12  Tyre and Sidon were pagan cities denounced for their wickedness in the Old Testament; cf ⇒ Joel 3:4-7.
13  Capernaum’s pride and punishment are described in language taken from the taunt song against the king of Babylon (⇒ Isaiah 14:13-15).
14 [25-27] This Q saying, identical with ⇒ Luke 10:21-22 except for minor variations, introduces a joyous note into this section, so dominated by the theme of unbelief. While the wise and the learned, the scribes and Pharisees, have rejected Jesus’ preaching and the significance of his mighty deeds, the childlike have accepted them. Acceptance depends upon the Father’s revelation, but this is granted to those who are open to receive it and refused to the arrogant. Jesus can speak of all mysteries because he is the Son and there is perfect reciprocity of knowledge between him and the Father; what has been handed over to him is revealed only to those whom he wishes.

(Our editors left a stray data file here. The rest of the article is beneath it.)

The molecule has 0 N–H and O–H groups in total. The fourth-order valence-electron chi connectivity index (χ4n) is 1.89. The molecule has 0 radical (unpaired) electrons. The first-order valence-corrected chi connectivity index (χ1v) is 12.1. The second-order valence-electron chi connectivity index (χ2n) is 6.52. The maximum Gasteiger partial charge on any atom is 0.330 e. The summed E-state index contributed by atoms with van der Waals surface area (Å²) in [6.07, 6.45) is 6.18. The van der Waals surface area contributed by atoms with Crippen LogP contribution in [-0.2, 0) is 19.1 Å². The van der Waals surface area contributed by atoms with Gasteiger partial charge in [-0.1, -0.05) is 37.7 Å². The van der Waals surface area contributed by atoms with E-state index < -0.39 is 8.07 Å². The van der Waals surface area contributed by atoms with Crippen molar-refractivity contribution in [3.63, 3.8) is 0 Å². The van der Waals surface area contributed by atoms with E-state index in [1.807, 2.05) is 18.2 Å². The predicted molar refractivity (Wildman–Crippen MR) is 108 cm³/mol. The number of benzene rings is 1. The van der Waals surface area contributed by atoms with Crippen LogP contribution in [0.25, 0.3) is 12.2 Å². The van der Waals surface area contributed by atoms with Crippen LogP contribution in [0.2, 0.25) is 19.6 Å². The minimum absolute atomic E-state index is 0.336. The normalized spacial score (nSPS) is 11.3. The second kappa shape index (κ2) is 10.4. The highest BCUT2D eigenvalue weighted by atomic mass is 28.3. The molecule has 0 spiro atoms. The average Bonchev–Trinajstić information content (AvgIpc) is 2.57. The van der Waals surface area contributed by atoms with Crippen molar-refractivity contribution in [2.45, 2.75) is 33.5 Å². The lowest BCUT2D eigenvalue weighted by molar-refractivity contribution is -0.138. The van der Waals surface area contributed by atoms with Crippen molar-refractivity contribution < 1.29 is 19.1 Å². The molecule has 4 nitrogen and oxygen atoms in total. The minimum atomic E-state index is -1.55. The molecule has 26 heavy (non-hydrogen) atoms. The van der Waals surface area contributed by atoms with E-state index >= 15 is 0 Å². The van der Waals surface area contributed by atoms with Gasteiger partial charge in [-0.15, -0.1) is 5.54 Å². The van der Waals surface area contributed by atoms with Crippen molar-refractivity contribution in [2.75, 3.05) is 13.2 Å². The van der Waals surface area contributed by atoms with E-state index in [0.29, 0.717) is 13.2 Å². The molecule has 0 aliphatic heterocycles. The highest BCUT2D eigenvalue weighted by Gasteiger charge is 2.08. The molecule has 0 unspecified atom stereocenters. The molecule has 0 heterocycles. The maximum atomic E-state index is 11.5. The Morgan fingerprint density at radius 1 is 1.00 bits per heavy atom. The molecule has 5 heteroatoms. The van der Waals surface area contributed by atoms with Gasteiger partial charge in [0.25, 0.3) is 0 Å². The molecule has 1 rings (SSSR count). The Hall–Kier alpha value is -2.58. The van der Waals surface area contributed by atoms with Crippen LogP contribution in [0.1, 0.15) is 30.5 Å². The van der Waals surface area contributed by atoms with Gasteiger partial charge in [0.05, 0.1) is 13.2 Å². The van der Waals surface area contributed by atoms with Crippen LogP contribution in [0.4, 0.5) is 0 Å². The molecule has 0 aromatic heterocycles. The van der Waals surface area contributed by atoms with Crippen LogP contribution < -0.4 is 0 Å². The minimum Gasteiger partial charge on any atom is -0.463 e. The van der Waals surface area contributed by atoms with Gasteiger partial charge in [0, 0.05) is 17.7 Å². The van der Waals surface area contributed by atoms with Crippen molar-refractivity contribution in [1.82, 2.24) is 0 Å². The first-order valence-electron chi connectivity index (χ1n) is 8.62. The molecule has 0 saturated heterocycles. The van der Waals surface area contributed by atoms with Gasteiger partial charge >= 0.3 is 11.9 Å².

15 [28-29] These verses are peculiar to Matthew and are similar to Ben Sirach’s invitation to learn wisdom and submit to her yoke (⇒ Sirach 51:23, ⇒ 26).
16  Who labor and are burdened: burdened by the law as expounded by the scribes and Pharisees (⇒ Matthew 23:4).
17  In place of the yoke of the law, complicated by scribal interpretation, Jesus invites the burdened to take the yoke of obedience to his word, under which they will find rest; cf ⇒ Jeremiah 6:16.